Courtesy of Gawker, we get the news that the Houston Street American Apparel store is no longer marked by scantily clad non-models in grainy Polaroid photos, but with pimply faced pubescent Jewish youth in kitchy get ups and big hair.
That’s right, Dov Charney has been using photos from the kitsch-loving book Bar Mitzvah Disco as his hysterical new marketing campaign.
Roger Bennett, the man behind the book tells me that:
Bar Mitzvah Disco is the product of three years of collecting Bar Mitzvah photos from total strangers across the country in an effort to construct a parallel universe rife with gorgeous girls, piles of cash, and ungracious thank you notes. It is the story of our generation told in the pictures and words of those that lived it large, a coming of age story, a cultural history, and an unabashed celebration of style, or to be honest, the lack there of.
Featuring a forward from the Village People and essays on the 80’s from well known Jewish writers, the book comes out on October 31 can be purchased at BarMizvahDisco.com and in your local neighborhood American Apparel store.
Roger was kind enough to send Jewlicious a complimentary copy of the book which ck tells me is hilarious (look for his review soon!). In that spirit we also thought it might be fun to talk to Dov Charney, CEO of American Apparel, about how his Bar Mitzvah went down.
Jewlicious: Did you have a Disco Bar Mitzvah/what was yours like?
Dov Charney: no, my bar mitzvah was at an arcade where everyone was playing Pac Man and Space Invaders.
Jewlicious: Do you remember your parasha?
Dov Charney: No, I was so nervous, I started crying on the bimah, it was a mess, I couldn’t even read in English properly, it was a nightmare. I thought I was going to faint.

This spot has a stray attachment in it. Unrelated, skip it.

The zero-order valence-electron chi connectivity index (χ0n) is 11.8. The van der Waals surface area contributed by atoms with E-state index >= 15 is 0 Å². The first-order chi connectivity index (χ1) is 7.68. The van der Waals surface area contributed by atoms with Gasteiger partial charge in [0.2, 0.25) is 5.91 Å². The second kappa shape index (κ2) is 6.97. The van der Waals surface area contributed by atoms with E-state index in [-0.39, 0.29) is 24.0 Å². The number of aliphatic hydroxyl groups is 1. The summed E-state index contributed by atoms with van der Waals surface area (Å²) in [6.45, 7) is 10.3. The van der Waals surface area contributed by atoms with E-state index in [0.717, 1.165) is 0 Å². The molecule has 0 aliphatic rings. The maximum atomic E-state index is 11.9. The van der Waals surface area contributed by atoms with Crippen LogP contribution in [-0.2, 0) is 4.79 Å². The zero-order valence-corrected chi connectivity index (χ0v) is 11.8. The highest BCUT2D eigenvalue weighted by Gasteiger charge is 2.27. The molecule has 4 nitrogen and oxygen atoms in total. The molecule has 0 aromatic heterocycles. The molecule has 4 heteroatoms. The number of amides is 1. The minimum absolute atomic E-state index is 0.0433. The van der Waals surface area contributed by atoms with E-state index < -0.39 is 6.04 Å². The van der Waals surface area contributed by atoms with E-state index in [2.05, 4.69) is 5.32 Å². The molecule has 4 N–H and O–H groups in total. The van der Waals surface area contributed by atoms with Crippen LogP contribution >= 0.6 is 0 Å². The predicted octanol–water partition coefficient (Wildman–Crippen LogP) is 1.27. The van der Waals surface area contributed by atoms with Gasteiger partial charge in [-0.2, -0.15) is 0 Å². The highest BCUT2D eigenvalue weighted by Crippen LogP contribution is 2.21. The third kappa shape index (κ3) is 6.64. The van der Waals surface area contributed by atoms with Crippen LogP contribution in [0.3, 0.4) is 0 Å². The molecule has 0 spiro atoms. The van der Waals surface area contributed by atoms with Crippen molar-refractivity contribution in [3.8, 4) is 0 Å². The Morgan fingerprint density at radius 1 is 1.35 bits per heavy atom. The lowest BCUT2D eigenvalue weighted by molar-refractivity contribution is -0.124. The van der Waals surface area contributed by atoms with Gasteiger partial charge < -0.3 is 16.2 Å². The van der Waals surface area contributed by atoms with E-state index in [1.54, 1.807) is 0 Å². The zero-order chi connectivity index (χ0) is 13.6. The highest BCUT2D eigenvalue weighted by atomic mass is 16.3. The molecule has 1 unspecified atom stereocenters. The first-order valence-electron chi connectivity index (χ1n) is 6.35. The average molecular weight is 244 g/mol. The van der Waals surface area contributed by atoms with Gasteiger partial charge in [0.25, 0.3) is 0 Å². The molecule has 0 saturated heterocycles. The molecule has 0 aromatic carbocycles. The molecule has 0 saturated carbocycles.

Jewlicious: Who did you ask to dance with you when they played Stairway to Heaven?
Dov Charney: No one. Heather Charlapp was pissed cause there was no dancing, everybody was too busy playing Space Invaders.
Jewlicious: Did you get any play?
Dov Charney: No. There were no girls in my class who would even stand near me for 10 minutes. I was not so well liked by the girls at the time.
Jewlicious: How did it feel to become a man?
Dov Charney: Heh, I didn’t perceive myself as a man, neither before nor after the ber mitzvah.
Jewlicious: The era of your Bar Mitzvah, the 70’s/80’s, seems to have had a lot of impact in the style of the clothes you design, was it a particularly good time in your life?
Dov Charney: It was a great time. The Jewish neighborhood of Montreal at that time had a big thing for modern furniture and that has influenced the design of the stores.
Jewlicious: Why do you think that Jews hung on to disco for so long?
Dov Charney: I don’t know, did Jews hang on to it more than other groups? Maybe ’cause it’s a little more Mediterranean than rock, a little saltier, a little more glamorous. Looking back, I love the fun of dressing up for the party and the whole affair as each bourgeois family would try to outshine the other, it was fun.